"Order Received" Exhibition
This event has ended.
This exhibition introduces the original works whose copies have since become familiar to viewers through media like art books. On display are works with a different perspective from their usual production, investigating the other work and "orders received" by Makoto Aida, Manabu Ikeda, Tomoko Konoike, Hisashi Tenmyouya and Akira Yamaguchi.
Normally, only a single frame from a magazine spread, printed insert or book cover even casually registers with audiences as being typical or emblematic of that particular artist. In fact, the amount of work actually produced by these artists is colossal, seeing as how they are active both in Japan and abroad. They also make large amounts of work left by the wayside - discarded, unexhibited, overlooked, ignored.
These "orders received" exhibit the unique creative marks of each individual artist, while also responding to the requests and considerations of the commissioner in a flexible manner. The result is work that hones the artists' sensibilities and technique through encounters with new materials and motifs not originally of the artists' own choice. In accepting such commissions, the artists seem to become liberated from fixed preconceptions of what they (and the public) understand their work to be about, even revitalized by this chance to expand the horizon of possibilities in their work.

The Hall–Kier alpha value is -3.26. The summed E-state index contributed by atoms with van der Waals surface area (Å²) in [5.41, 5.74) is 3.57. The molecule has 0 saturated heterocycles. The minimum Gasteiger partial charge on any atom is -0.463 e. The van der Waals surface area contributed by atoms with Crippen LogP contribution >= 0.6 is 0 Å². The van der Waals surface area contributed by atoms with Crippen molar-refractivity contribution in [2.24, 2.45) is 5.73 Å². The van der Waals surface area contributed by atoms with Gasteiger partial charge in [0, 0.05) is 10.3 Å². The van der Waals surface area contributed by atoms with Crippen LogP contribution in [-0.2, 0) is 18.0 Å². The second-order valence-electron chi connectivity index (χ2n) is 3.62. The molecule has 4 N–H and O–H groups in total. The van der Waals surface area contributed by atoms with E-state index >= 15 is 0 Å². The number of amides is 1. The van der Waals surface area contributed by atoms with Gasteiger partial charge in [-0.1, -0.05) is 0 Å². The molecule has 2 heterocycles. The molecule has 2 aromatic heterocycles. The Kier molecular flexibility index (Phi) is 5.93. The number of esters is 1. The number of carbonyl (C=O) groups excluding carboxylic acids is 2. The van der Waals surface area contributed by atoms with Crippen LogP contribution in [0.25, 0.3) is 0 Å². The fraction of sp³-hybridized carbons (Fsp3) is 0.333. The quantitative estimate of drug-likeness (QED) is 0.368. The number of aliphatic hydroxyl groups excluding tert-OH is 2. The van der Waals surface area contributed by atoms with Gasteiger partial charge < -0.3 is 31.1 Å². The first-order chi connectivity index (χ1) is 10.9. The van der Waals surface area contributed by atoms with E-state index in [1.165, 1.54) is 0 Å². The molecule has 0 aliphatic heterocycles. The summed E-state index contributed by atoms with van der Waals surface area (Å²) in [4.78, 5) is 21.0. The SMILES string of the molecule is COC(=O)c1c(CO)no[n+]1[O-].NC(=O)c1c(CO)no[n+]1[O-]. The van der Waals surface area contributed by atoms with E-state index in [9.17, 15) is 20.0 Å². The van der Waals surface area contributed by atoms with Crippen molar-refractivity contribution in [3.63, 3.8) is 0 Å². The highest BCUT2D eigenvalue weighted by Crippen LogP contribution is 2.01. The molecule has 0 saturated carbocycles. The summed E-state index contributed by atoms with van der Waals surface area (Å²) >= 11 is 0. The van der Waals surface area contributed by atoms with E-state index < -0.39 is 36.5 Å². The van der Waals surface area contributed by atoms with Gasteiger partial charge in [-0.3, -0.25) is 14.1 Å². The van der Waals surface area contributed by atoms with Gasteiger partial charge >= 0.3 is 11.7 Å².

This exhibition puts on display the original artworks as well as the publications and articles in which they were featured, allowing audiences the chance to compare the relative merit and appeal of each format - not only differences and discrepancies in texture, quality, color, size of the original and the mediated copy, but also the surrounding environment of each version. The exhibition organizers hope the thrill and pure shock of comparison and (re-)recognition will inspire and stimulate audiences.
Art that is hidden in the everyday - even without making your way to a museum, many people encountering the art in this form may soon become regular artgoers without themselves realizing it.